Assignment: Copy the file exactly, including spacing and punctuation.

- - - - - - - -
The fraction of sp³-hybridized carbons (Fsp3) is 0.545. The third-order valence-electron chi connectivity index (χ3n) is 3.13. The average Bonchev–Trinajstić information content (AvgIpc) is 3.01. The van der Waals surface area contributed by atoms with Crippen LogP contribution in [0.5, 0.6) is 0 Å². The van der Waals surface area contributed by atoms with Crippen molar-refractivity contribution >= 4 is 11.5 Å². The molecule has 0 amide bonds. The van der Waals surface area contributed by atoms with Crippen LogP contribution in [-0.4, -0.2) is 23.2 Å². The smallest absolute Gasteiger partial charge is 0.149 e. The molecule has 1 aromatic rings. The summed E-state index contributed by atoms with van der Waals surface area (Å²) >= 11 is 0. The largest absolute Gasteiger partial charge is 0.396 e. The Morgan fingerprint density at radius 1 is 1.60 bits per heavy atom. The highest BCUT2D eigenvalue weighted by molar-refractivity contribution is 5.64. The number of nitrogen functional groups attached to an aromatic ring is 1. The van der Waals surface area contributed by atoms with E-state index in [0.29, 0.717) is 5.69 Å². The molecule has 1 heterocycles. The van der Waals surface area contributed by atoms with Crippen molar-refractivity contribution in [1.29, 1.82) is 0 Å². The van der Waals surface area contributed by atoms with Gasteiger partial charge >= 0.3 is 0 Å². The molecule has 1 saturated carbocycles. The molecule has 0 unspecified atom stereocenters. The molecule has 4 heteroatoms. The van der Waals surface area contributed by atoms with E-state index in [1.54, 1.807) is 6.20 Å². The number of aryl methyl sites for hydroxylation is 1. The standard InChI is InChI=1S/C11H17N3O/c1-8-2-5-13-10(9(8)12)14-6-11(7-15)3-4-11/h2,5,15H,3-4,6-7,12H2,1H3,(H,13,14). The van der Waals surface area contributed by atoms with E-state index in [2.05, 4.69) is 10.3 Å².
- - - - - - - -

The fraction of sp³-hybridized carbons (Fsp3) is 0.545. The third-order valence-electron chi connectivity index (χ3n) is 3.13. The average Bonchev–Trinajstić information content (AvgIpc) is 3.01. The van der Waals surface area contributed by atoms with Crippen LogP contribution in [0.5, 0.6) is 0 Å². The van der Waals surface area contributed by atoms with Crippen molar-refractivity contribution >= 4 is 11.5 Å². The molecule has 0 amide bonds. The van der Waals surface area contributed by atoms with Crippen LogP contribution in [-0.4, -0.2) is 23.2 Å². The smallest absolute Gasteiger partial charge is 0.149 e. The molecule has 1 aromatic rings. The summed E-state index contributed by atoms with van der Waals surface area (Å²) >= 11 is 0. The largest absolute Gasteiger partial charge is 0.396 e. The Morgan fingerprint density at radius 1 is 1.60 bits per heavy atom. The highest BCUT2D eigenvalue weighted by molar-refractivity contribution is 5.64. The number of nitrogen functional groups attached to an aromatic ring is 1. The van der Waals surface area contributed by atoms with E-state index in [0.29, 0.717) is 5.69 Å². The molecule has 1 heterocycles. The van der Waals surface area contributed by atoms with Crippen molar-refractivity contribution in [1.29, 1.82) is 0 Å². The van der Waals surface area contributed by atoms with Gasteiger partial charge >= 0.3 is 0 Å². The molecule has 1 saturated carbocycles. The molecule has 0 unspecified atom stereocenters. The molecule has 4 heteroatoms. The van der Waals surface area contributed by atoms with E-state index in [1.54, 1.807) is 6.20 Å². The number of aryl methyl sites for hydroxylation is 1. The standard InChI is InChI=1S/C11H17N3O/c1-8-2-5-13-10(9(8)12)14-6-11(7-15)3-4-11/h2,5,15H,3-4,6-7,12H2,1H3,(H,13,14). The van der Waals surface area contributed by atoms with E-state index in [2.05, 4.69) is 10.3 Å².